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Nearly 200 nations OK global warming fund

DUBAI: Nearly 200 nations agreed on Thursday (Friday in Manila) to launch a fund to support countries hit by global warming, in a «historic» moment at the start of UN climate talks in the oil-rich UAE.

The landmark announcement came as the Emirati host of the COP28 talks declared that fossil fuels must be part of any final climate deal negotiated over the next two weeks.

COP28 Participating world leaders and delegates pose for a family photo during the COP28 United Nations climate summit in Dubai on Friday, Dec. 1, 2023. AFP PHOTO

The talks in Dubai come at a pivotal moment for the planet, with emissions still rising and the UN on Thursday declaring 2023 on track to become the hottest year in human history.

The formal establishment of the «loss and damage» fund long sought by climate-vulnerable nations provided an early win at COP28, where sharp divisions over the phasing out of fossil fuels were immediately apparent.

«We have delivered history today,» said COP28 president Sultan Al Jaber as delegates embraced, cheered and gave a standing ovation.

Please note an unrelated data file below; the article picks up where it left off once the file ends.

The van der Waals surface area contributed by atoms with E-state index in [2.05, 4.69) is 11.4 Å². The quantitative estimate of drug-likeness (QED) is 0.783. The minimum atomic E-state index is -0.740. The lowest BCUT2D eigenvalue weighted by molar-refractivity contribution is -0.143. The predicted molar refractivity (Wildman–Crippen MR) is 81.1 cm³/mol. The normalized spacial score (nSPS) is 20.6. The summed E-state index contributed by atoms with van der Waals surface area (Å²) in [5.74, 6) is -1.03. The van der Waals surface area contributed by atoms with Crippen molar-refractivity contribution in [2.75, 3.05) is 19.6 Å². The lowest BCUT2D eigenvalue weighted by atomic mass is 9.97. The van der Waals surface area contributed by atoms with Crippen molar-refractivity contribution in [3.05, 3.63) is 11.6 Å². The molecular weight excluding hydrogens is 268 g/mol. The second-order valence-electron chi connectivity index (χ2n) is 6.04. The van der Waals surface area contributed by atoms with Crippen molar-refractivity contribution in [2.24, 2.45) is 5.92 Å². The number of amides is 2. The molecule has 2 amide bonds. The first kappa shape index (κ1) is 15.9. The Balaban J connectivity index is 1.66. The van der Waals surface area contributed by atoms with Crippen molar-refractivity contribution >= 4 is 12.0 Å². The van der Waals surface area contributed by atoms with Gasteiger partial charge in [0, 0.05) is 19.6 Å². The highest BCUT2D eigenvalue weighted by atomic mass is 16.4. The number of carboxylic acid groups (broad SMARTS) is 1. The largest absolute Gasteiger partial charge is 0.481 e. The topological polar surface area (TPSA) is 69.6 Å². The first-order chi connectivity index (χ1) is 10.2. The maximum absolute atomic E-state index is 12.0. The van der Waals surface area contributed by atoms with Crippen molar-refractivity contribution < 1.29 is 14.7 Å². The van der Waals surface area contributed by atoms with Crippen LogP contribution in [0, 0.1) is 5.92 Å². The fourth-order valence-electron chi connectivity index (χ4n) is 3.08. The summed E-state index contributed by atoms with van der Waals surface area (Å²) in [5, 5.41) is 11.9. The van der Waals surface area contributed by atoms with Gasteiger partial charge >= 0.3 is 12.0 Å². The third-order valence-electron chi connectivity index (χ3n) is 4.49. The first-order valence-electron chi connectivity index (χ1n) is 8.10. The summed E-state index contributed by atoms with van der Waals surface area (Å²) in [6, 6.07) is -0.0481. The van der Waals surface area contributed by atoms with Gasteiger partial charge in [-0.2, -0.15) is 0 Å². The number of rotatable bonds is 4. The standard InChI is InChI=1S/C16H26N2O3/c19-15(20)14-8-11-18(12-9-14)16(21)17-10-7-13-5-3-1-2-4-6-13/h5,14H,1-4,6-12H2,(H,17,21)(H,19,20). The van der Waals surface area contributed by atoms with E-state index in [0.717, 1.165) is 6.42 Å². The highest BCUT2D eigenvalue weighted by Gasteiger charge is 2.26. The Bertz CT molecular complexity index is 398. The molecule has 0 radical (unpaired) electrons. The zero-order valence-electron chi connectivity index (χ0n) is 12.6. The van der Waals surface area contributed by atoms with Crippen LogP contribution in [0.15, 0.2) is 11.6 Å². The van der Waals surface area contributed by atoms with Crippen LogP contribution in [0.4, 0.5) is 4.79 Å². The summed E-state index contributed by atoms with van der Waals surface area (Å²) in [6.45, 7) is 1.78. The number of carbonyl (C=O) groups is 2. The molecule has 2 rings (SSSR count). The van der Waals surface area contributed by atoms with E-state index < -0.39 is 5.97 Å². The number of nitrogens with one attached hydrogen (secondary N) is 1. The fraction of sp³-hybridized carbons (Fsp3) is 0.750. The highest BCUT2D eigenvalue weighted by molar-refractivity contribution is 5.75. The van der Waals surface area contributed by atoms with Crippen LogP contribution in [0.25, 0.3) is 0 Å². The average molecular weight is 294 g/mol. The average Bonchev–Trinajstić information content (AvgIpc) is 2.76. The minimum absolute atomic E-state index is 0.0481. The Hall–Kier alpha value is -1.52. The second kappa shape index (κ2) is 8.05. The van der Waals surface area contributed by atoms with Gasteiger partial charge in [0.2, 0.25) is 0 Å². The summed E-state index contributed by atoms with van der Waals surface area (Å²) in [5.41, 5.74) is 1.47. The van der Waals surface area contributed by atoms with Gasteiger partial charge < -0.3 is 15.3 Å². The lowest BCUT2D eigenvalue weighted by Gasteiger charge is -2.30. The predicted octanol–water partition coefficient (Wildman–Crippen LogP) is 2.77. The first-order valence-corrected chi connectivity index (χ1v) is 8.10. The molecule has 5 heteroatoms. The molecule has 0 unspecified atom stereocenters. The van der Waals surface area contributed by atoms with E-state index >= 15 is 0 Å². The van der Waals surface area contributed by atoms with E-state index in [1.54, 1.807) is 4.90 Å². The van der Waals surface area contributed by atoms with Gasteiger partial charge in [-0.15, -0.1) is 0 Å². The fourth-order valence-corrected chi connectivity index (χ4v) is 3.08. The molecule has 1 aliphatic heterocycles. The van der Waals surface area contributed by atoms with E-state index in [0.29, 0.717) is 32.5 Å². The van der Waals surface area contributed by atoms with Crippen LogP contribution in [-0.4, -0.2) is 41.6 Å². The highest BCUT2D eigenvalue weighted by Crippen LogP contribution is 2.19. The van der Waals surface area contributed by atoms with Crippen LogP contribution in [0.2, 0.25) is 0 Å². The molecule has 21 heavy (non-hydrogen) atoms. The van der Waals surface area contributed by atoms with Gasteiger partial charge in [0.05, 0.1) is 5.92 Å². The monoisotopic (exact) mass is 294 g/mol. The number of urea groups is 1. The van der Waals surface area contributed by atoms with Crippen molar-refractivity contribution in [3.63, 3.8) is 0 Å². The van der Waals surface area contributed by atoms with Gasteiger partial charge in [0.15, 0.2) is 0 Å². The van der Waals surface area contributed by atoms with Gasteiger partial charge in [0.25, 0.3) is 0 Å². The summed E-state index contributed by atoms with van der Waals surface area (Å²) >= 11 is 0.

Jaber said it was «the first time a decision has been adopted on day one of any COP, and the speed in which we have done so is also unique, phenomenal and historic.»

«This is evidence that we can deliver. COP28 can and will deliver,» he said.

Leaders have been urged to move more quickly to a clean energy future and make deeper cuts to emissions, with the world off-track to keep global temperature rises below agreed levels.

A central focus of COP28 will be a stocktake of the world's limited progress on curbing global warming, which requires an official response at these talks.

'Help our people'

Double the size of last year's COP27, the conference is billed as the largest ever.

More than 140 heads of state and government will deliver speeches over Friday and Saturday, starting with Britain's King Charles 3rd.

Climate finance has been a key sticking point at the COP, with wealthy nations most responsible for emissions not delivering on promises to support the vulnerable states, who are worst affected but least responsible for global warming.

The UAE announced $100 million toward the loss and damage fund, with the European Union